But why this passion in me for reading? I read to be entertained, informed, inspired and, yes, sometimes to be chastised into seeing a new way of thinking.  But mostly, at least with regard to literary texts, I read to engage my feelings through their imaging in metaphor and articulation, often eloquently, into the truths of human experience.  It’s then I know I’m not alone, but linked with others in that existential quest for meaning and affirmation.  As such, reading grows my empathy and compels my compassion. What more could I ask?

A new rhythm that imperils: reflections on global warming

We owe our existence to it, yet we give it little heed, since it’s always there for us.  In my science classes we called it natural law, the material rules of nature that lie behind the structure and behavior of our universe.  Our earth, for example, rotates on its axis, allowing for alternations of light and dark.  It circles the sun with a mathematical precision on which we base our calendar.  There is the partnership of sun and moon exerting a gravitational force on a rotating earth that lifts and lowers its ocean waters with cyclic surety.  Like a camera lens set on infinity, the examples have no limit in their envisioning.

In sum, there exists a rhythm to the universe, which some have argued evidences a Mind at work, bestowing design and flowing with purpose.  Others, however, contend these laws are merely interplay of cause-effect mechanisms, devoid of intent and ethical regard, as reflected in Japan’s devastating tsunami in 2011, taking 20,000 lives. What we define as tragic is more likely our not heeding their operations.  It’s not wise to build on seismic faults or close to ocean shore.

As you may surmise, I draw comfort from these cosmic rhythms despite their indifference to our human schemes.  I know that tomorrow brings the dawn and, with it, the promise of new beginning.  In our human world, such fidelity is rare.

I find a discordant note, however, in our thoughtless disregard of those laws that sustain us, providing clean air, dependable rainfall, and abundant harvest.  In doing so, we’ve acerbated climate change, a crisis largely of our own making rather than merely cyclical change.  We’ve poisoned our air and water, slashed and burned our way through virgin forest, plundered our fellow animal species and squandered our water resources. Tomorrow’s wars are more likely to be waged over water, not oil.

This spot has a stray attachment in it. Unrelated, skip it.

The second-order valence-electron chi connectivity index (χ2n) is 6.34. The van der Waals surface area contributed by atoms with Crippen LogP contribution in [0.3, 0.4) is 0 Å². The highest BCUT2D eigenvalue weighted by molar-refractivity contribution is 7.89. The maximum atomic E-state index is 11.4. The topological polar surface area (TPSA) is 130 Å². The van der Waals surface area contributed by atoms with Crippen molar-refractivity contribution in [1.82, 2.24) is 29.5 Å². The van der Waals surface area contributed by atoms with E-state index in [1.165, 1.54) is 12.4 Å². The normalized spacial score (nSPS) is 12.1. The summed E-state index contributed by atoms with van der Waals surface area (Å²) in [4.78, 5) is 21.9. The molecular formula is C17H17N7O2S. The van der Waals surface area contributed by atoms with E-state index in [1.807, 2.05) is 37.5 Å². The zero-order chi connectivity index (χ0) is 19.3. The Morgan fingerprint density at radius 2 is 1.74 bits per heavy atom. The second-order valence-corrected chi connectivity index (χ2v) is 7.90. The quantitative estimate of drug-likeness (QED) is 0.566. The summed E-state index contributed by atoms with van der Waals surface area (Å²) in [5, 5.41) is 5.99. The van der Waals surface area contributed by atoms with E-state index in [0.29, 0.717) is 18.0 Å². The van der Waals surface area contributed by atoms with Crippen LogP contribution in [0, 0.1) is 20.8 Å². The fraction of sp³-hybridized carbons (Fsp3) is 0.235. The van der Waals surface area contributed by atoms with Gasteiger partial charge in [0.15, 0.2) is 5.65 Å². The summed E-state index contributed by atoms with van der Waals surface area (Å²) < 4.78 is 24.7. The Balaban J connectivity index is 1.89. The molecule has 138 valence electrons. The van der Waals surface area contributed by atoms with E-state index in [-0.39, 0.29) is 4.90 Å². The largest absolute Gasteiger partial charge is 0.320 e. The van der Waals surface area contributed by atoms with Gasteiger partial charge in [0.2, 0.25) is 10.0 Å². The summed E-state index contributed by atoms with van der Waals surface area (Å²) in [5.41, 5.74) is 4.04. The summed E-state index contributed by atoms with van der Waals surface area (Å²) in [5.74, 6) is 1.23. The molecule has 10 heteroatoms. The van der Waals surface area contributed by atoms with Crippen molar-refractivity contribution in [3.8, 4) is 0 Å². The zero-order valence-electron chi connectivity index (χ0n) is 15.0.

In ten years, the African elephant, once a million, will vanish into memory along with the rhinoceros, all for the sake of trinkets and aphrodisiacs.  Today I saw the BBC news that sharks may soon become extinct, 100 million already killed, in a fishing industry that preys upon their fins to flavor Asian soup.

In our misdeeds, we’ve set other laws into motion that now imperil rather than sustain, generating melting glaciers that are raising sea levels and a warming tundra with potential for massive release of methane, a toxin deadlier than CO2.

Meanwhile, there was the media’s startling failure in last fall’s presidential debates to question the candidates on our generation’s most perilous challenge.  Locally in  places like Kentucky where I reside, cars sport “friends of coal” license plates and “environmentalist” suggests extremism.  Nationally, and globally, corporate interests prevail to uphold waste in the guise of growth.

As for the public’s response, I see its numbing indifference perhaps most vividly at grocery store checkout.  Though I provide my own cloth bags, I’m virtually self-conscious in my singularity amidst a sea of plastic supported by custom.

We are makers of a new rhythm, but this one brings no comfort.